It’s also an absolute home run for New York, a hometown discount for a player who addresses its biggest needs. After starting Elfrid Payton, Frank Ntilikina, Allonzo Trier, Dennis Smith Jr. and Emmanuel Mudiay at point guard over the last few years, the Knicks finally have a lead ballhandler who can hit pull-up 3s and bend the defense. For all of the positive vibes around Madison Square Garden, New York finished 24th in offense last season, according to Cleaning The Glass. That figures to improve with Walker’s pick-and-rolls and Evan Fournier’s secondary playmaking in the picture.
All of this comes with the caveat that Walker has to actually be on the court. He appeared in 43 games last season and didn’t play any back-to-backs. He has a longer offseason this time around, though, and he mostly looked like himself toward the end of the regular season. I can’t believe I’m saying this about anything to do with Knicks, but I’m not sure enough has been made of the upside here.
Also: New York did well to extend Julius Randle now, since he would have been eligible for a much more expensive contract as a free agent next summer. Imagine if Randle maintains his efficiency and R.J. Barrett keeps up the shooting we saw in the second half of the season.
Another prove-it situation
It wasn’t as big of a deal as getting Kyle Lowry or stealing P.J. Tucker from the Bucks, but the Victor Oladipo signing is nothing but upside for Miami. Oladipo re-signed with the team that traded for him at the deadline on a minimum contract, betting that he’ll get healthy, contribute to a winning team and increase his value.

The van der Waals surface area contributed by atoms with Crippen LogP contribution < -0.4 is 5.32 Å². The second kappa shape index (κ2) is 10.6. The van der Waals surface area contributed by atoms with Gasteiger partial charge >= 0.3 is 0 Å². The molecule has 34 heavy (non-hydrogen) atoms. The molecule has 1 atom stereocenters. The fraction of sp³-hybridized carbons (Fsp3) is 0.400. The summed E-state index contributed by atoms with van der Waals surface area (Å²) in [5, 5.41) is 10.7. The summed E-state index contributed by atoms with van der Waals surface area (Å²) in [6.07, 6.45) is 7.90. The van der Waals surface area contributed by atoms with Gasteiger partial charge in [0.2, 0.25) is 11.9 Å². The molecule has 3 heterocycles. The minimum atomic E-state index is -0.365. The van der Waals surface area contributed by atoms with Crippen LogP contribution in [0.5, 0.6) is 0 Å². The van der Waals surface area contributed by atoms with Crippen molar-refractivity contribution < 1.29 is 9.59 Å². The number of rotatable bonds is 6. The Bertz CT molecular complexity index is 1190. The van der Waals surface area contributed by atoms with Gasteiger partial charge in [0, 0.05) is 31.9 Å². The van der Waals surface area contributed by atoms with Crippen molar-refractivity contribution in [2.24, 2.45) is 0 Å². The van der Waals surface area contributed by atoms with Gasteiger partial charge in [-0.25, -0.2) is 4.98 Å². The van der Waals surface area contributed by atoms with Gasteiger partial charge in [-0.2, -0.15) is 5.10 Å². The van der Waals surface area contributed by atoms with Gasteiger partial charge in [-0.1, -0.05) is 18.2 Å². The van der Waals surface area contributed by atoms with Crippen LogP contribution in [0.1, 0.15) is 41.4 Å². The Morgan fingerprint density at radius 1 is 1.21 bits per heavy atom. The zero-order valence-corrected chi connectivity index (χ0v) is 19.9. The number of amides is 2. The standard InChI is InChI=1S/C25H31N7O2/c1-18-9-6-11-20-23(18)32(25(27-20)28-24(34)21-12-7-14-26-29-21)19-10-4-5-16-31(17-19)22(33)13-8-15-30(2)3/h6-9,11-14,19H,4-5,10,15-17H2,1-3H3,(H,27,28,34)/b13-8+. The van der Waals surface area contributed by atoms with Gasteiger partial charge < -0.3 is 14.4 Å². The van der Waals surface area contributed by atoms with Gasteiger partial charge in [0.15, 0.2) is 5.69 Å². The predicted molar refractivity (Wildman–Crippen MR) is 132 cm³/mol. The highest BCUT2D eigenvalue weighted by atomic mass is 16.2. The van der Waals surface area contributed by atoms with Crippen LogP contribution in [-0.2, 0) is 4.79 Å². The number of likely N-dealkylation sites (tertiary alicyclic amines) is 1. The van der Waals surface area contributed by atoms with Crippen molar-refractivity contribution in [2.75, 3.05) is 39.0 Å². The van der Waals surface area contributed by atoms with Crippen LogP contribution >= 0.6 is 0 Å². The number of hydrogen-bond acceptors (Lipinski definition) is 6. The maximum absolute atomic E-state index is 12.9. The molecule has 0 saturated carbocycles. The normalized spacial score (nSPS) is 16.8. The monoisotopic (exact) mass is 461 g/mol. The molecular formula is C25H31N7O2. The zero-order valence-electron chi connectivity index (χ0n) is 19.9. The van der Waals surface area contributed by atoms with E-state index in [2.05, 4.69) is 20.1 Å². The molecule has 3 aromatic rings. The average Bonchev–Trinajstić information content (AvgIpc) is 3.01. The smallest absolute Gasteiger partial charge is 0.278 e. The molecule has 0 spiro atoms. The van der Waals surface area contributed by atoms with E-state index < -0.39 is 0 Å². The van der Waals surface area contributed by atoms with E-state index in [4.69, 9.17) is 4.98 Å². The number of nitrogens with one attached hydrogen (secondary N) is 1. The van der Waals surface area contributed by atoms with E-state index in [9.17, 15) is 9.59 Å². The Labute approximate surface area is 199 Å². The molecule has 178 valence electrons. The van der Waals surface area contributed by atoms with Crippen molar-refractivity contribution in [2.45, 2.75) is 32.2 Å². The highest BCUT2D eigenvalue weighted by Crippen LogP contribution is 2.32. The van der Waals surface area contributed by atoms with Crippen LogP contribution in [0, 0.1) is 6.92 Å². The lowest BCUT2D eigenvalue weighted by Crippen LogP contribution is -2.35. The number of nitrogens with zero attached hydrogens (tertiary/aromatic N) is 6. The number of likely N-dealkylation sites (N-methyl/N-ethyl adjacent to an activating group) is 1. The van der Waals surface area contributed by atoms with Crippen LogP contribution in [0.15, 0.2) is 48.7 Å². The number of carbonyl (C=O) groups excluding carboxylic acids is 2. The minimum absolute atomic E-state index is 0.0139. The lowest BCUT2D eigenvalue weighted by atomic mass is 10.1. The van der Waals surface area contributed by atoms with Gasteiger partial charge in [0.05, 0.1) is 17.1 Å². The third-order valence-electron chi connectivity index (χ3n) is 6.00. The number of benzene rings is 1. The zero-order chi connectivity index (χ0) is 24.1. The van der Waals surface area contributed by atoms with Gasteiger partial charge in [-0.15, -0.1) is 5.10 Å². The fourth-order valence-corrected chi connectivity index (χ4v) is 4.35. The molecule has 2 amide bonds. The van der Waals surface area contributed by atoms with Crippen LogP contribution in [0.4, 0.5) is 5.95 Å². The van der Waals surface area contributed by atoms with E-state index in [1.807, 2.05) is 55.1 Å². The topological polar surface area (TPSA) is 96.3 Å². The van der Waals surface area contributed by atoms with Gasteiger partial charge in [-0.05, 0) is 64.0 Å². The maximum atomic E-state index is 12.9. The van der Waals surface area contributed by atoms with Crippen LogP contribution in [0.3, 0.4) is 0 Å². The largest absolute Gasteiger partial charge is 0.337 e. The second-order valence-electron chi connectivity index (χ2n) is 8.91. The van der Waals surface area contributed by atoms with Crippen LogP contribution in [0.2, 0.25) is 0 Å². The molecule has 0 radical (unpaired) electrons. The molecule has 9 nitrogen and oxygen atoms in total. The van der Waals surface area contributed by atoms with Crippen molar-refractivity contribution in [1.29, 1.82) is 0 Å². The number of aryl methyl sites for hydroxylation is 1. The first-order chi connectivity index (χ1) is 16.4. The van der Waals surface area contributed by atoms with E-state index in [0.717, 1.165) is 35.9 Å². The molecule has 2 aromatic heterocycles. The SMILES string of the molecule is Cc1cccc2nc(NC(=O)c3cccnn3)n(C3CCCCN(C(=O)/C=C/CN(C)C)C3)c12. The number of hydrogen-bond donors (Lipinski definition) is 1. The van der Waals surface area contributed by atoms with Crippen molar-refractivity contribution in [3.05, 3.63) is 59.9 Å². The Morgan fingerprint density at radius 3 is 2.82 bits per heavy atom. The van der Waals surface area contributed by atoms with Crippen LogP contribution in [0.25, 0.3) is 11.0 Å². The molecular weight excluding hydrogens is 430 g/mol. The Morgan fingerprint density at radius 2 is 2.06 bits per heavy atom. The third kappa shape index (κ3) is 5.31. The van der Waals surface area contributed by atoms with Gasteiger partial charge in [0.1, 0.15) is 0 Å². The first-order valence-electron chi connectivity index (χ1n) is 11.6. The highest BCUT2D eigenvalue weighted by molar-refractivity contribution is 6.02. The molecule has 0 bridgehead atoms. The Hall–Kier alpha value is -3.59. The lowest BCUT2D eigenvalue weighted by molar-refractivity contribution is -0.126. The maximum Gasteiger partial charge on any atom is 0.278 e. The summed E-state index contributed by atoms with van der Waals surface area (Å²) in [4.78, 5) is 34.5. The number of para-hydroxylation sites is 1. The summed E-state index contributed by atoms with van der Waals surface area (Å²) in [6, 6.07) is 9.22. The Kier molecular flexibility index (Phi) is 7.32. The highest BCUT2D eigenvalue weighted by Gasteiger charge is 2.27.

Oladipo is just 29, but hasn’t been the same since rupturing his quad in 2019. The Heat gave up relatively little when they acquired him from the Houston Rockets at the trade deadline, and he only played five games with them before having season-ending surgery.
Even in those five games, though, you could see why Miami wanted Oladipo. Last season’s Heat didn’t have many playmakers who could get downhill consistently, and he gave them some much-needed athleticism on the perimeter. This roster is a little different, but they can still use his skill set. It would help if he could continue to make 37.5 percent of his catch-and-shoot 3s, as he did in his 35 games split between the Pacers, Rockets and Heat.
Oladipo won’t be ready for the start of the season, and the Heat certainly aren’t counting on him returning to his 2018 All-NBA form. Whatever the chances are that he’ll be a difference-maker, though, they’re more than worth this flier.
There is no Justise (on any NBA roster at the moment)
One unsigned player worth a flier: Justise Winslow. Just two years ago, he was starting at point guard for the Heat and shooting 37.5 percent on 3.9 3-point attempts a game. This is a player who has also started at center in a playoff series.
I know it didn’t work out with the Memphis Grizzlies, and I know that the shooting has not proven to be sustainable. But he’s 25, and there’s not much risk in giving him a short-term deal. Every team wants as many big, versatile defenders as possible, and almost every team is looking for more wings who can run a pick-and-roll. I’d love for a team like Denver or Utah to give him a shot.